One of the most important elements of a wet shave is a good lather. A thick, dense, rich, frothy, smooth, . . . ahem, sorry, lost my train of thought. A drool worthy lather makes a huge difference in the comfort and performance of your shave. But you might be asking yourself, which is better: a shaving cream or a shaving soap? Here’s a break-down of some of the differences.

The first thing to say about this discussion is that you can create an amazing lather from both shaving creams and shaving soaps. There isn’t necessarily a categorically better product. However, their different attributes might make one more attractive to you, but both will whip up protective, lubricating froth with a shaving brush.

Shaving Cream vs Shaving Soap - What’s the Difference?

Shaving Creams:

  • Probably the biggest difference between a soap and a cream is the consistency. Shaving creams are softer. They often contain more water and are easily scooped and placed in a mug or bowl for lathering. 
  • Creams are often quick to lather. It doesn’t make much elbow grease, “blooming”, or water to get a legitimate whip going. 
  • Because of the ease of lather, creams are often the go-to for beginner shavers. When you are just getting started and all the many techniques are new, taking a few variables out of the equation can be helpful. And a nice, easy lathering cream can be a great place to start.
  • Just about any brush you can think of can produce a fabulous lather on a cream.
  • Even though you only need a dime sized amount of cream to whip up a multiple pass lather, you will still likely go through cream faster than a soap on a ounce for ounce basis.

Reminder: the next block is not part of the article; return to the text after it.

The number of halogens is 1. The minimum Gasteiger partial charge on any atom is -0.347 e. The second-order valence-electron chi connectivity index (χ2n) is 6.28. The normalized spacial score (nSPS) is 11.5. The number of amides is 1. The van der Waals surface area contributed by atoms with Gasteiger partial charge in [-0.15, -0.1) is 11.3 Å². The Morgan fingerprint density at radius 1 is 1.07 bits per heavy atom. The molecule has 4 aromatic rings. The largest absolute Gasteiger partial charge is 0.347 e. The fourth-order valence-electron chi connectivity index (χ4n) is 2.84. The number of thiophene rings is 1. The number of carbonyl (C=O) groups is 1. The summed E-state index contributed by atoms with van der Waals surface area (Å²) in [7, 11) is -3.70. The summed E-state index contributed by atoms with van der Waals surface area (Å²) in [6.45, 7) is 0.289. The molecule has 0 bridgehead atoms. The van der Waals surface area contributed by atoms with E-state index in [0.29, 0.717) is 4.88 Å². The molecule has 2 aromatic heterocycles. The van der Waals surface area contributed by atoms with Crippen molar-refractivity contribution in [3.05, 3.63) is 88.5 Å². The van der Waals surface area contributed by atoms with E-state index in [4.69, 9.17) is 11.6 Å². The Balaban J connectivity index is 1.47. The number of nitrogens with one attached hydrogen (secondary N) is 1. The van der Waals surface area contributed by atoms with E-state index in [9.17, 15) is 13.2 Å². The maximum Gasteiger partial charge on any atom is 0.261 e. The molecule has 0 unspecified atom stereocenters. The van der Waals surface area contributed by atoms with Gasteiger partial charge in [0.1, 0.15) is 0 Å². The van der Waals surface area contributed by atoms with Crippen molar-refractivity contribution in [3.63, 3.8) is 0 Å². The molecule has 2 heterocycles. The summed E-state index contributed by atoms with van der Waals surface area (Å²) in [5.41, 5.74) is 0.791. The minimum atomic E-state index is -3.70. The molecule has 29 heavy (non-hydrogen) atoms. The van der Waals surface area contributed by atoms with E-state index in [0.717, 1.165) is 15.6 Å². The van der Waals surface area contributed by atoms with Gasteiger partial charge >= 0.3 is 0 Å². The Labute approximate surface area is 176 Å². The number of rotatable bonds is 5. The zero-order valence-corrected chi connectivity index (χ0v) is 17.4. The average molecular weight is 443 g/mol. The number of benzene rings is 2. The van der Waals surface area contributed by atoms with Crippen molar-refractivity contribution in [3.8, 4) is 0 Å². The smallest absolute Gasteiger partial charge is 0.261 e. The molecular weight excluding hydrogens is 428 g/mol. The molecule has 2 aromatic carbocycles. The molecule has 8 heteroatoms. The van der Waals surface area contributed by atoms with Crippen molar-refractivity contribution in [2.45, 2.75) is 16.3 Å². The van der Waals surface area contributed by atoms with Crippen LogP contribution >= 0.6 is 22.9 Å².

Shaving Soaps:

  • If a cream is “creamier” in consistency, then a soap takes the other side. Shaving soaps tend to be hard. They are frequently “triple-milled” which results in an extremely hard puck. You aren’t going to be scooping out the soap with your finger. Usually it will come in a jar/bowl for lathering or you can load the brush on the soap and take it to the bowl/mug/palm/face to finish the lather. 
  • While soaps can be vegan as well, many soaps contain tallow, a traditional ingredient that promotes at light, creamy lather and provides moisturizing properties.
  • Because of the nature of triple-milled soaps, they have great longevity. One soap puck can last quite awhile. Load off the top, rinse, allow it to dry and it will provide you many great shaves. Shaving soaps are a fantastic value for your money.
  • During the soap making process and particularly with the triple milled the scent gets mixed thoroughly into the product resulting in a uniform aroma. 
  • Some hard soap users like a boar brush (or stiffer shaving brush) to bring out the lather from the harder soap. You also might want to “bloom” the soap (set warm water on the top of the puck for a few moments before you apply the shaving brush).

Both Creams & Shaving Soaps:

  • Additionally, ingredients can be added to both shaving soaps and creams to enhance certain characteristics. You will frequently find glycerin, shea butter and other butters, jojoba oil, bentonite clay, and so many other additives that promote hydration, post-face feel, stable lather and more. Many products can be added to contribute to a notable post-shave face feel and nourished skin.
  • They can be vegan-based and created with solely plant-based products. 
  • Both creams and soaps can boast fantastic, long-lasting scents.
  • Shaving creams and shaving soaps can both be whipped with a quality, shaving brush

Whether a novice or experienced wet shaver, either a shaving cream or shaving soap can provide the lubricating froth you’re looking for to get that perfectly smooth face.

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